Today, the Carrollton neighborhood of New Orleans can easily be reached from the French Quarter by the St. Charles Avenue Streetcar. Back in the nineteenth century, that same streetcar connected the two neighborhoods, but back then it was connecting two different cities and the streetcar line went by the name, the Carrollton RailRoad.
Carrollton was laid out in 1833 by German surveyor and civil engineer Charles Zimple. Before laying out the new town, the land had belonged to the MaCarty Plantation. (Fun Fact: that means that it was once land belonging to Madame Delphine LaLaurie’s family. You can never get far from her in this city, I’ll tell you that).
Almost immediately, Carrollton was viewed as a suburb that everyone wished to move to. So much so that it actually became the county seat of Jefferson Parish. But with increased population came, as one might suspect, a good deal of crime, too.
Murder, thievery, petty crimes—Carrollton was not immune to the underbelly of society and it was some twenty years later when architect Henry Howard was commissioned to built the new city hall (which still stands) as well as a jail. Though it no longer exists, the jail sat at the corner of Hampson and Short Streets. Known officially as the Ninth Precinct Station, locals only called it The Old Carrollton Jail.
And surely enough, it functioned like every other jail at that period in time. Convicts were hanged in the prison’s interior courtyard, meeting their untimely fate at the age-old gallows. On one particular occurrence, a man was lynched at the prison for murdering his child.
ut one of the grimmest tales to come out of the jail were due to the rather gruesome murder of a wife. The husband was the culprit, and it seems that everyone knew it. Fearing the possibility of hanging, the husband gathered his wife and boiled her body in lye in order to destroy all of the evidence.
He was discovered.
He never made it to his trial—the jail’s policemen were so infuriated and disgusted that they brutally beat him to death. The man’s final words were that he would make them rue the day they were ever born.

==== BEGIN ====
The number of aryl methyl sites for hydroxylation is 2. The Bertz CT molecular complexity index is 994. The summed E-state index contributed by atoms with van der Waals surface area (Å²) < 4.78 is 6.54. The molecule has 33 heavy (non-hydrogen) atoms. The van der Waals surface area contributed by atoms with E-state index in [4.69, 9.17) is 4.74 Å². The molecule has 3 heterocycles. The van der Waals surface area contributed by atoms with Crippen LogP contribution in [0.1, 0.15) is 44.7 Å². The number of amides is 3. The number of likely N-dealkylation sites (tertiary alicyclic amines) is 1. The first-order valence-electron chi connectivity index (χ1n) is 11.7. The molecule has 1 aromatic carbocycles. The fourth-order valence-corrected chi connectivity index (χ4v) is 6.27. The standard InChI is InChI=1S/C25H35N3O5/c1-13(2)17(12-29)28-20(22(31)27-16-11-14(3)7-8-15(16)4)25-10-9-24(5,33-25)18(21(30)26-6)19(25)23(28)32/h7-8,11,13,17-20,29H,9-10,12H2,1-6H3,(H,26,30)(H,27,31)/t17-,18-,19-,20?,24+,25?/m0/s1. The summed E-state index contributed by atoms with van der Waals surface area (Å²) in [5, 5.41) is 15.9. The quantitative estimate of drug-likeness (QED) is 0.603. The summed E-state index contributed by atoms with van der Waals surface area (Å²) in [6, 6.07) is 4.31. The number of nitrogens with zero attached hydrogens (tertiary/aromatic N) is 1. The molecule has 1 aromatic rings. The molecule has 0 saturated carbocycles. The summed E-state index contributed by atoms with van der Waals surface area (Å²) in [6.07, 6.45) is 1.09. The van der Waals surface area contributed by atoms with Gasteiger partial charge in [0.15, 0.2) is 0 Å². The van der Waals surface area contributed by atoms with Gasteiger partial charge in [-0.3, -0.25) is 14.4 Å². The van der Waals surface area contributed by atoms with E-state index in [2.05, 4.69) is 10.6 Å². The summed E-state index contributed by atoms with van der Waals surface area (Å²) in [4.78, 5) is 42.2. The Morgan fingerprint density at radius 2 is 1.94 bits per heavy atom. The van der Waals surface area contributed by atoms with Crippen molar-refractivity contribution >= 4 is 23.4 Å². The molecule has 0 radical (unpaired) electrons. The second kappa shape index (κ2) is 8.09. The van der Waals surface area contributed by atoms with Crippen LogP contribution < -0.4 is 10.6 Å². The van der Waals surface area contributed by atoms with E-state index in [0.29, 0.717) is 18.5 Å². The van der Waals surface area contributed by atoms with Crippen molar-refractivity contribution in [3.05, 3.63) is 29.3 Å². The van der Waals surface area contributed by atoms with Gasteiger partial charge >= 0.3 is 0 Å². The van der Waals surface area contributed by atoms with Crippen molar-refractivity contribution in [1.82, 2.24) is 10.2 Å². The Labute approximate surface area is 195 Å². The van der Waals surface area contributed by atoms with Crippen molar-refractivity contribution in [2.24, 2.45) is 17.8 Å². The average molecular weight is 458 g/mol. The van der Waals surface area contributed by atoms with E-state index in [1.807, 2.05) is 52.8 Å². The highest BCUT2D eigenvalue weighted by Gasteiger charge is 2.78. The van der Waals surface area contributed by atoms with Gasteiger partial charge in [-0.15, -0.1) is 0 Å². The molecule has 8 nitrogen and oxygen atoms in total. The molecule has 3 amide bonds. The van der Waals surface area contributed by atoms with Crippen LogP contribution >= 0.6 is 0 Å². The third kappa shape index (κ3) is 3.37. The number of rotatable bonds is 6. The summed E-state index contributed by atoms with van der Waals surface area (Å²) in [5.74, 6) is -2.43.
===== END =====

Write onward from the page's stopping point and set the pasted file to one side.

And it seems that his prediction held true. After some years passed, incredibly strange paranormal activity began occurring at the Old Carrollton Jail. The sound of footsteps padding down otherwise empty hallways worried the inmates when they would peek out of their cells to hear the steps but see no attached body. Even the police themselves grew increasingly terrified. Objects flew off shelves, most often directed at the employees themselves.
One cop was nearly strangled by what could only have been a spirit, and the occurrence was actually documented in some of the local newspapers.
If all of that was not terrifying enough, it almost became a rite of passage for cops (and even inmates!) to be thrown bodily across the room by unseen forces.
As for the inmates? They begged to not be given Cell Three, where they were often held down and beaten by an invisible force that no one could see with the naked eye.
Stories of the paranormal phenomena reached the media in 1899. Before this, and after, the amount of transfer requests from The Old Carrollton Jail were at an all-time high.
All we can think is that the man who was murdered made good on his word, and might have continued to do so if the jail wasn’t demolished in 1937.
Today, Carrollton City Hall although it has been recently named one of the most endangered historic locations in the country. And while the jail may no longer exist, it’s quite possible that the land itself has absorbed those spirits, and they continue to haunt that area of Carrollton today.
It's with a heavy heart that we must say that the Old Carrollton Jail no longer exists, and hasn't since the early twentieth century. Does this mean that this land is no longer haunted? We like to think that the property which stands there now still carries the residual energy from the old Jail. We recommend taking a trip to the Carrollton neighborhood and investigate yourself!